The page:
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‘Bonded by reverence toward the Buddha’: Asian decolonization, Japanese Americans, and the making of the Buddhist world, 1947–1965*

  • Michael K. Masatsugu (a1)
Abstract
Abstract

This article examines Asian and Japanese American participation in a post-Second World War global movement for Buddhist revival. It looks at the role that Buddhism and the World Fellowship of Buddhists organization played in shaping transnational networks and the development of a global Buddhist perspective. It contextualizes the growth of a ‘Buddhist world’ within the history of decolonization and Japanese American struggles to reconstruct individual and community identities thoroughly disrupted by the war. The article considers Asian Buddhist approaches toward recognition as national and world citizens rather than colonial subjects and their influence on Japanese American Buddhists’ strategies for combating racial and religious discrimination in the United States. Finally, the article examines how Japanese Americans joined Asian efforts to formulate a distinctly Buddhist response to the Cold War. Buddhists hoped that Buddhism might serve as a ‘third power’ that would provide a critical check on a world increasingly polarized by Cold War politics and threatened by the prospects of nuclear war.

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The author thanks Rebecca M. Brown, Andrew Diemer, Nicole Dombrowski-Risser, Benjamin Fischer, Cindy Gissendanner, Elizabeth Gray, Christian Koot, Meghan Mettler, Karen Oslund, Steven Phillips, Ronn Pineo, Akim Reinhardt, Allaire Stallsmith, Jon Wiener, Duncan Williams, Ben Zajicek, and the Journal of Global History's editors and anonymous referees for their insightful comments and suggestions.

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1 World Fellowship of Buddhists (WFB), Report of the inaugural conference, Ceylon: World Fellowship of Buddhists, June 1950, pp. 1–2

2 Ibid., pp. 22–8.

3 Sivasundaram Sujit, ‘Ethnicity, indigeneity, and migration in the advent of British rule in Sri Lanka’, American Historical Review, 115, 2, 2010, p. 434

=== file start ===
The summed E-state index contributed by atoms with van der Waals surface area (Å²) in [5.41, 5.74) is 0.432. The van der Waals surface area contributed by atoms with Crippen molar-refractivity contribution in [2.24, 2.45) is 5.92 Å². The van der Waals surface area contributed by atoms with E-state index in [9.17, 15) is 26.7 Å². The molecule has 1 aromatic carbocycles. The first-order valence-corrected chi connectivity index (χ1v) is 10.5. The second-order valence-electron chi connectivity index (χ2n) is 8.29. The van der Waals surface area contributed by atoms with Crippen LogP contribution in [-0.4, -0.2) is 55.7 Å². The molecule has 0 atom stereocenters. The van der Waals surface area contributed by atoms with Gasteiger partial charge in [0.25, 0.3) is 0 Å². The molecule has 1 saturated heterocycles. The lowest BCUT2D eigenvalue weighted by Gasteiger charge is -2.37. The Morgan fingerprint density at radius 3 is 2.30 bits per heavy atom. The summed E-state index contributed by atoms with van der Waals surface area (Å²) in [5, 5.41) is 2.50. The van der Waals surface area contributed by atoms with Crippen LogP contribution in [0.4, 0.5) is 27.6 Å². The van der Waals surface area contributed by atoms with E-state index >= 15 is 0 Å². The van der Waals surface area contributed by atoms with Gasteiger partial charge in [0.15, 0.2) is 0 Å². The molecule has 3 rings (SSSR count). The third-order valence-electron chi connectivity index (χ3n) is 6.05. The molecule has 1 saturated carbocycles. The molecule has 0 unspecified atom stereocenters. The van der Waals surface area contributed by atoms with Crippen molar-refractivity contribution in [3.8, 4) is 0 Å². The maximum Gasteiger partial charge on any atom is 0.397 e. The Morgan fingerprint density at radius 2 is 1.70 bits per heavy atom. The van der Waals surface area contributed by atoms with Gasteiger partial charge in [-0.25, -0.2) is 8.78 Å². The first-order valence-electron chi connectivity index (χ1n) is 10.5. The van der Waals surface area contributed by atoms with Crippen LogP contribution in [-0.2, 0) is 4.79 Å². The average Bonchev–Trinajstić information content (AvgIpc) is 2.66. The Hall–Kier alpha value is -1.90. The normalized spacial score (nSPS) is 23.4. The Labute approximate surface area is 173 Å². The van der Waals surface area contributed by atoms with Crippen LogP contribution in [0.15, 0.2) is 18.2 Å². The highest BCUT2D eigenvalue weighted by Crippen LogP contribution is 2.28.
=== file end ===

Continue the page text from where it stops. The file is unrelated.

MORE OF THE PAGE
4 WFB, Inaugural conference, pp. 32–33

5 Ibid., p. 32.

6 Ibid., p. 34.

7 Miyabara Sunao, A history of the World Fellowship of Buddhists, Bangkok: WFB Headquarters, 2000, pp. 34

8 Ibid.

9 Ama Michihiro, Immigrants to the pure land: the modernization, acculturation, and globalization of Shin Buddhism, 1898–1941, Honolulu, HI: University of Hawai'i Press, 2011

10 Azuma Eiichiro, Between two empires: race, history, and transnationalism in Japanese America, New York: Oxford University Press, 2005, p. 5

11 Williams Duncan Ryûken and Moriya Tomoe, eds., Issei Buddhism in the Americas, Urbana, IL: University of Illinois Press, 2010

12 Hosokawa Bill, Nisei: the quiet Americans, New York: W. Morrow, 1969

Spickard Paul, Japanese Americans: the formation and transformations of an ethnic group, New York: Twayne, 1996

Takahashi Jere, Nisei/Sansei: shifting Japanese American identities and politics, Berkeley, CA: University of California Press, 1997

Kurashige Lon, Japanese American celebration and conflict: a history of ethnic identity and festival, 1934–1990, Berkeley, CA: University of California Press, 2002

13 Daniels Roger, Taylor Sandra C., and Kitano Harry H. L., eds., Japanese Americans: from relocation to redress, Salt Lake City, UT: University of Utah Press, 1986

Takezawa Yasukio I., Breaking the silence: redress and Japanese American ethnicity, Ithaca, NY: Cornell University Press, 1995